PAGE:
In 2020, AIF quickly pivoted to address the critical situation in India and the United States. In India, AIF leveraged its programs’ infrastructure on health, education, and livelihoods via its wide network to address the needs of the nation with ventilators, PPE, and other interventions in order to save the lives of vulnerable Indians from COVID-19. Read the report here.

In 2021, India recorded the world’s highest daily tally of 314,835 COVID-19 infections on April 22nd, as this second wave sent many more into a fragile health care system, critically short of hospital beds and oxygen. Working with our partners, hospitals, and governments, AIF has launched a three-pronged Phase 2 Emergency Response Strategy to address this crisis. Here is an overview.

The American India Foundation is committed to improving the lives of India’s underprivileged, with a special focus on women, children, and youth. AIF does this through high impact interventions in education, health, and livelihoods, because poverty is multidimensional. AIF’s unique value proposition is its broad engagement between communities, civil society, and expertise, thereby building a lasting bridge between the United States and India. With offices in New York and California, twelve chapters across the U.S., and India operations headquartered in Delhi NCR, AIF has impacted 6.7 million lives across 26 states of India.

Introducing Aarti Nuzella

As I was born and brought up in India, I am more or less aware about its rich cultural heritage and developmental issues. However, till now I have never given any serious thought addressing the developmental concerns facing India.

Now that I am a part of AIF Clinton fellowship, I sincerely believe that this would provide me a suitable platform to work for the welfare for society at large and contribute a little to some of the developmental problems that have been looming around the Indian society. Moreover, I feel privileged to have an opportunity to work with people with varied educational and cultural background. My location of work during my internship at AIF is Kolkatta which has its own very specific circumstances in which exclusive development has been taking place.

My first stint in the city of Kolkata, capital of West Bengal was for a period of approximately 14 months. For me the Kolkata was both a city of joy and sorrow. On one hand I would see the high end localities, while on other abject poverty of people who were struggling to exist on daily basis. This would often invoke a chain of thought on developmental issues, which at times I would discuss with my peers. This triggered a sense of enquiry in me and I decided to explore these development dynamics further. Therefore, I decided to quit my job as a technical engineer and joined TISS, Mumbai to understand the social engineering process.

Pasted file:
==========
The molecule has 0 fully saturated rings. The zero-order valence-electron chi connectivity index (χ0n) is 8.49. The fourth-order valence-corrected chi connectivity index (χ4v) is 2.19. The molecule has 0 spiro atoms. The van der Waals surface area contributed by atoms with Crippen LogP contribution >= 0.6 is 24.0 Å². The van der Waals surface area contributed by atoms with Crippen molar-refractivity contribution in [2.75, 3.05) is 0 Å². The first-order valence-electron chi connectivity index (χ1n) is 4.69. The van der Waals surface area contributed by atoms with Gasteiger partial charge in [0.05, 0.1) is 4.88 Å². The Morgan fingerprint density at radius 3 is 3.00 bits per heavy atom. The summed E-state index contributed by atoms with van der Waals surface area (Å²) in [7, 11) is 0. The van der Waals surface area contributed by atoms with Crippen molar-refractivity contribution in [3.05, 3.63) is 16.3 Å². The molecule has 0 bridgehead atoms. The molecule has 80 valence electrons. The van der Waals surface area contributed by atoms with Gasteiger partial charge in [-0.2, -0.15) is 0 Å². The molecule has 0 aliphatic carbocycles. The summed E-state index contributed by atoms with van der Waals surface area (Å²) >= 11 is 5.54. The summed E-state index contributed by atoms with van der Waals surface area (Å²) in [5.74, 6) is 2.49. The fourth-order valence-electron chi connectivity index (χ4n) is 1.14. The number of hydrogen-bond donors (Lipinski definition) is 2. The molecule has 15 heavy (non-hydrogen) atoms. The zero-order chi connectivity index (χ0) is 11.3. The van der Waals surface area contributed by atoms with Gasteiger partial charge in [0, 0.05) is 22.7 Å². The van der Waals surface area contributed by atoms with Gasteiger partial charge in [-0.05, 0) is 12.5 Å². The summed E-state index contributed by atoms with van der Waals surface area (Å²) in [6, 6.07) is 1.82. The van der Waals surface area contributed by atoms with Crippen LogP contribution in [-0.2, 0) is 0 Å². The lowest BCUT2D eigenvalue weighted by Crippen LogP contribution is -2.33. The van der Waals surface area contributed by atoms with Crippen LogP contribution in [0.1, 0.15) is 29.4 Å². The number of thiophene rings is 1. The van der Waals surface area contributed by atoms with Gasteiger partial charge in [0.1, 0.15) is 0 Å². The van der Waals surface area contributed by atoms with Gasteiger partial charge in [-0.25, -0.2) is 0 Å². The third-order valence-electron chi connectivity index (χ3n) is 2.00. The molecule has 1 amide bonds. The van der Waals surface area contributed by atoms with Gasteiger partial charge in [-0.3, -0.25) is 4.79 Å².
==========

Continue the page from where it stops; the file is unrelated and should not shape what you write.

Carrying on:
TISS gave me some conceptual anchoring along with some practical exposures to understand the developmental paradigms. However, after completing my masters in Globalisation and Labour studies from TISS, I realized that there was no organization which would offer me the type of work I would have been liked to pursue in the development sector, primarily because of my lack of experience in development sector.

Here the AIF Clinton fellowship came to my rescue. They realized the penchant in me to pursue this field whole heartedly and offered me an opportunity to be a part of team to work in Kolkata. I take this golden opportunity in which I expect to learn the dynamics of working in development sector and get first hand exposure and expertise in carrying out the welfare activities for masses.

At the same time I have anxieties over the duration of time it would take to make tangible changes in the life of poor stakeholders. For me, it’s frustrating to see the social change as slow process, but I also understand that no development activity can be achieved overnight. I sincerely believe that working with AIF would make me a more mature person, and I expect to go on contributing, whatever little in the future.

I also hope that in upcoming 10 months I would be able to empower as many people as possible thereby finding tangible solutions to the problems of livelihood with sustainability. The stipulated time at AIF would help me to understand administrative and funding pattern of NGOs in India. The upcoming 10 months would be both enriching as well as challenging at AIF. My only fear is that of being frustrated knowing very well that changes don’t happen overnight especially not in India where things move at snail’s pace.

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